Friends (allies? sweethearts? paramours? hot erotic lovers?) of the fossil fuel industry have done a hell of a good job shutting down official government observation of what it is they’re up to. Not as good as the industry would like, mind you, but a very, very good job in the eyes of those skeptical that their stewardship of the Earth is sincere. We’ve been sucking oil out of the ground for a century, so the two sides — the people extracting behind dark curtains and the people paid with tax money to politely ask if they might take a peek — have refined the points of friction to very specific points of debate.
Fracking, on the other hand, is fairly new. So fossil fuel companies are rushing forward, tossing cash into the boiler to build up speed, while their allies on Capitol Hill keep saying “woah woah woah not so fast” to regulators hopping from foot to foot, pointing after the frackers anxiously. From The Hill:
Congressional auditors conclude in new reports that the Environmental Protection Agency faces big hurdles overseeing a U.S. oil-and-gas drilling boom that’s creating “unknown” long-term health risks.
One of two Government Accountability Office reports made public Tuesday lays out “challenges” facing regulators amid the growth of hydraulic fracturing, or “fracking,” the development method that’s enabling major oil and natural-gas production increases. …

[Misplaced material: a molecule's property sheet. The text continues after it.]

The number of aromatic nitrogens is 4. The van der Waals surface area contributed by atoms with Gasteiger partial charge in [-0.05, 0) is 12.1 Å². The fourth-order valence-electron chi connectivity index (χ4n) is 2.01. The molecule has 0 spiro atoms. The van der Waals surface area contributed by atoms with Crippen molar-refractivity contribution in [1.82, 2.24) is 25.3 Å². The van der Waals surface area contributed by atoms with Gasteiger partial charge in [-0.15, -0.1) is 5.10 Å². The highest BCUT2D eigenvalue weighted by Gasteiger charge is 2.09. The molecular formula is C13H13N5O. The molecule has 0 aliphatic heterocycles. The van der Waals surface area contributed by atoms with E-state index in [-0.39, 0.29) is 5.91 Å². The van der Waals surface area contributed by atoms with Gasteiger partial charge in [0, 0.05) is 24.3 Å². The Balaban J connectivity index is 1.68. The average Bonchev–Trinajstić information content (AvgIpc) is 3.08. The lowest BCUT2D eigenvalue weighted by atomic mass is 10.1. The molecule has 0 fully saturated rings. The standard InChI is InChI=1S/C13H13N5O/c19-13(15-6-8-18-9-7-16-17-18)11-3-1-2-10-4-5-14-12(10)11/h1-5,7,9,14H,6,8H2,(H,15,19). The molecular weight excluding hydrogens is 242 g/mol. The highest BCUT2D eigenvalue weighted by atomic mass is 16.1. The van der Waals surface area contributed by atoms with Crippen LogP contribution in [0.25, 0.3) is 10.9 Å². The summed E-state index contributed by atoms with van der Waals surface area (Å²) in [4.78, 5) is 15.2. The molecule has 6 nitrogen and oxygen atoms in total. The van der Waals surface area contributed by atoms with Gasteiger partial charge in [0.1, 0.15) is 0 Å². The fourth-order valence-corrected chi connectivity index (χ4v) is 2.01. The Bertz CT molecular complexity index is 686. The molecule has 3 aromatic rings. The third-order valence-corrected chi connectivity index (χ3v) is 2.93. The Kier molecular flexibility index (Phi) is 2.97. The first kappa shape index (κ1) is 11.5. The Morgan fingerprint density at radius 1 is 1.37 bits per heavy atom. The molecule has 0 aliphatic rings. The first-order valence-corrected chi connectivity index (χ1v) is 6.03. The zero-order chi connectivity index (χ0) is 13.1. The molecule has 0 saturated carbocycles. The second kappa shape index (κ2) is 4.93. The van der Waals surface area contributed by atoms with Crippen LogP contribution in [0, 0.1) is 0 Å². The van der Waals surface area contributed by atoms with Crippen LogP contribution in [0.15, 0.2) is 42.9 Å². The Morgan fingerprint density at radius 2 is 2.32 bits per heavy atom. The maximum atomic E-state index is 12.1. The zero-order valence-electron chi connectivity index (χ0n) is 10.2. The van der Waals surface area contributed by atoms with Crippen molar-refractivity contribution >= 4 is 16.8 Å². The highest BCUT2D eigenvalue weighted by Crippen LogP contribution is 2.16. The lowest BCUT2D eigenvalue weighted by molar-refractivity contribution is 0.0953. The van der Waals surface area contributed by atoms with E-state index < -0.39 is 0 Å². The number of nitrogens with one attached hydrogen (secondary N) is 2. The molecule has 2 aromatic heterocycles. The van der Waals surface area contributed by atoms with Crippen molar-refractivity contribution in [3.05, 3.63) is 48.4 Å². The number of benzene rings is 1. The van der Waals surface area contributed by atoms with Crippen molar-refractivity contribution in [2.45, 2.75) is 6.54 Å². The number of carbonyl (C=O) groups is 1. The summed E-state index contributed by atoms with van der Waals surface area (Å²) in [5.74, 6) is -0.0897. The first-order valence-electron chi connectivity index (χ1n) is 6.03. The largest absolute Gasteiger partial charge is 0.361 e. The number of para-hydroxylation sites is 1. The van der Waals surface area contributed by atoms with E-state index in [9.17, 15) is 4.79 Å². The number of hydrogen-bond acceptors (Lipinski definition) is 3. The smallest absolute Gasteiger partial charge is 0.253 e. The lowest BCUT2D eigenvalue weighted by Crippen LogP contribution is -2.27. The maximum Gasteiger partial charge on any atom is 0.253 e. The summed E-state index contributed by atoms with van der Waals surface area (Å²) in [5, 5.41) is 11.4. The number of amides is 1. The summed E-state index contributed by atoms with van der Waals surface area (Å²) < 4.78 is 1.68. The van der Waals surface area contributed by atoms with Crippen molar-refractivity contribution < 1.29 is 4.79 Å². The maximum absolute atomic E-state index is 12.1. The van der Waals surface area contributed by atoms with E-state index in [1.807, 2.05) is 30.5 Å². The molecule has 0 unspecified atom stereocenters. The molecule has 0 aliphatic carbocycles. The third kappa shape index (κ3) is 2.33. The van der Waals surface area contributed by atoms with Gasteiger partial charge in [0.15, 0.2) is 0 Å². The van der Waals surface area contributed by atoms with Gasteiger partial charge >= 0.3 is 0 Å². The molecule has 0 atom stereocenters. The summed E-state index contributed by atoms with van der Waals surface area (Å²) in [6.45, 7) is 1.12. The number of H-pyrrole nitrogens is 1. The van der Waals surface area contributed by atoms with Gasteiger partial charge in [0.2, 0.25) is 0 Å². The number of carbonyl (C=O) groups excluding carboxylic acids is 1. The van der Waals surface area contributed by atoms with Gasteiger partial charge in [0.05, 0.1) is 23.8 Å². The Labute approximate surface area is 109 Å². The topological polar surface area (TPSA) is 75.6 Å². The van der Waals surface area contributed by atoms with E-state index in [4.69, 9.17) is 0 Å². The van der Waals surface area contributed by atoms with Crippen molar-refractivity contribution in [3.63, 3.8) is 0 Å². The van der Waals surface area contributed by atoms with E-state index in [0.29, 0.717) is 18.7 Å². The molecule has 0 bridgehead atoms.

For instance, the report notes that it’s tough to inspect the large number of new well sites in Ohio, where the Utica shale play is attracting development, because EPA “generally does not receive information about new wells or their location.”
Yeah, sure. Why tell the EPA? Who made them the protectors of the environment, anyway? (Nixon.)
What’s increasingly happening is that the private sector is stepping in to fund research. Not the “private sector” meaning companies, of course — the private sector meaning nonprofits and foundations. From the Patriot-News:
Foundations from Philadelphia to Pittsburgh have provided more than $19 million for gas-drilling-related grants since 2009, according to an Associated Press review of charity data. The money has paid for scientific studies, films, radio programs, websites and even trout fishing groups that monitor water quality.
That’s led to expressions of gratitude from those who say state and federal governments aren’t doing enough on the issue but also protests from some in the gas-drilling industry, who claim there’s bias in the campaigns.
Of course they do.
The article highlights the Heinz Foundation, which has invested millions in research meant to determine the extent to which fracking affects water and air quality.
“[Heinz] Foundation support has been critical as we and others who study water have worked to understand how energy and water resources affect each other in southwestern Pennsylvania,” Carnegie Mellon University professor Jeanne VanBriesen wrote in an email.
R. John Dawes, executive director of the Foundation for Pennsylvania Watersheds, said Heinz funding “has been critical for citizen awareness and citizen input” on the gas-drilling issue.
But the Marcellus Shale Coalition, a leading industry group, criticized what it sees as a “record of bankrolling organizations and institutions opposed to the safe development of job-creating American natural gas.”
Sorry, Marcellus Shale Coalition. But I don’t think the Heinz Foundation is as influenced by your jobs rhetoric as a member of Congress might be.
Which is the overarching irony in this. Conservatives argue that the government should be reduced to nothing, its functions outsourced to the private sector. With fracking research, that’s (unfortunately) happening. So the critique is outsourced to the private sector as well.
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